Before you get the wrong impression of me as a totally humorless automaton, I am not about to suggest that there’s no humor in the boardroom.
But as I have said before in this blog, be careful that you don’t have to reap what you sow.
Let me give you some examples.
- the marketing director who liked to have a clique of ‘in-crowd’ managers and to make life difficult for those on the outside. Whatever his motivation, ‘divide and rule’ or pure mischief making, he caused tension and upset. And that’s bad.
- the head of marketing who went to pay for his room after an overnight stay only to find that his MD had put the hefty tab for customer entertaining from the night before on his room. Very amusing for all concerned except for the head of marketing who had to take the hit on his credit card which could well have put him over his credit limit. Incidentally, the company rule was that the most senior person present in a situation like that paid the bill. So, that was bad.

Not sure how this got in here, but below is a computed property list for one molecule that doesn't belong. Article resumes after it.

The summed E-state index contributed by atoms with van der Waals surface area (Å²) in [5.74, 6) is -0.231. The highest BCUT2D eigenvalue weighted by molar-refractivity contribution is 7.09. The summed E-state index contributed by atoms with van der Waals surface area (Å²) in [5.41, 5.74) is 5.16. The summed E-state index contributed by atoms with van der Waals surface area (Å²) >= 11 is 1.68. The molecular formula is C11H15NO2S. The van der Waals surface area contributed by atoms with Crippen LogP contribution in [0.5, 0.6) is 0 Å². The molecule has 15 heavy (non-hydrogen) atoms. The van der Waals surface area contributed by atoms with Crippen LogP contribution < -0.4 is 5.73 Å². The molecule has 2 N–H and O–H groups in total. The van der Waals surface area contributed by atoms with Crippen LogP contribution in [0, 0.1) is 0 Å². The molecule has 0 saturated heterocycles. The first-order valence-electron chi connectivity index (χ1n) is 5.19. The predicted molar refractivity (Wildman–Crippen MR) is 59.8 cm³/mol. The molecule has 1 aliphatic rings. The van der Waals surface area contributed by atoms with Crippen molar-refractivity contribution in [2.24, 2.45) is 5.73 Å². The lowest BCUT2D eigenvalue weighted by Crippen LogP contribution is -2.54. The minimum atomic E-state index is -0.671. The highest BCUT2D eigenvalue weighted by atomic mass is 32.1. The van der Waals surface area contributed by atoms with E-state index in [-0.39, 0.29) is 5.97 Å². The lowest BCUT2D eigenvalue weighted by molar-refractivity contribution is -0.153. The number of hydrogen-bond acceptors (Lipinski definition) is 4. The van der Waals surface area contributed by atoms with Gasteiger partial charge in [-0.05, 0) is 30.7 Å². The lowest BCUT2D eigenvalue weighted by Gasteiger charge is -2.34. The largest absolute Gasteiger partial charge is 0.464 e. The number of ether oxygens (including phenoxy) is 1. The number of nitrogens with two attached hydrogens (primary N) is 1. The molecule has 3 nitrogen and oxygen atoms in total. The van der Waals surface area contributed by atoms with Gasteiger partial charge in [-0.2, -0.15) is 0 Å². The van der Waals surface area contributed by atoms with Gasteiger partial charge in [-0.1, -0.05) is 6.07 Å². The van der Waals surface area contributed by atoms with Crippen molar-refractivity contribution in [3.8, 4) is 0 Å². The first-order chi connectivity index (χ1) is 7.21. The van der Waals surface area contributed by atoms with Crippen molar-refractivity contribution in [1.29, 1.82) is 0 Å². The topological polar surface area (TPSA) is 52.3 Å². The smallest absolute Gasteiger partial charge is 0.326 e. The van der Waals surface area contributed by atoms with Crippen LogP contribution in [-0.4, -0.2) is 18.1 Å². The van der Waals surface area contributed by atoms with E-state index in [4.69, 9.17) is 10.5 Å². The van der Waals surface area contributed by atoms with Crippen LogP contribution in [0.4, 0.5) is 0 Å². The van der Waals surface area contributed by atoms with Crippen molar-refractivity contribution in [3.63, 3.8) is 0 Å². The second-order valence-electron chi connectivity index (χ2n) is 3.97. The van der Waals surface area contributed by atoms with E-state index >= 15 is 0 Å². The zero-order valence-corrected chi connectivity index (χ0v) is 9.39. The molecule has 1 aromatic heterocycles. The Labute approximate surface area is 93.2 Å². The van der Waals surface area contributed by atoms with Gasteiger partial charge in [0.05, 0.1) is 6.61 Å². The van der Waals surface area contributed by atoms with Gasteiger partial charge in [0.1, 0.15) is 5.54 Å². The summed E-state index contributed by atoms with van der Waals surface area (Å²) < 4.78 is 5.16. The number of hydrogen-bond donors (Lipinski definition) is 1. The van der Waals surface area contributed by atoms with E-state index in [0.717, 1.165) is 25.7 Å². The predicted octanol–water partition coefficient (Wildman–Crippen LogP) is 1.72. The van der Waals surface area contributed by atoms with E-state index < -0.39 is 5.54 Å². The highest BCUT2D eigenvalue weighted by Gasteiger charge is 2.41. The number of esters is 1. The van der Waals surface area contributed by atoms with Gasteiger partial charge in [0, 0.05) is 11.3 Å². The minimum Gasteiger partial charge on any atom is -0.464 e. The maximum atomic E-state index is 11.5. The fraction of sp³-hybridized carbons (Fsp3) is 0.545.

- the CEO who like to mock the personal appearance of other members of his senior management team to destabilize their confidence. Bad. Bad. Bad.
But even worse are the signals that this kind of behavior sends out. Just looking at the above examples staff might infer that it’s acceptable to bully people, ok to break the rules, acceptable for the company culture to break down into disparate camps.
Before you know where you are you have a dysfunctional culture on your hand.
So… think hard about the way you and your senior team behave.
Because a poor and unhelpful company culture is a bit like a tanker:
Very hard—if not impossible to turn around quickly.
Tags: automaton bad blog boardroom ceo cold virus company culture confidence credit card crowd divide and rule humor marketing mischief motivation personal appearance senior management team signals tension wrong impression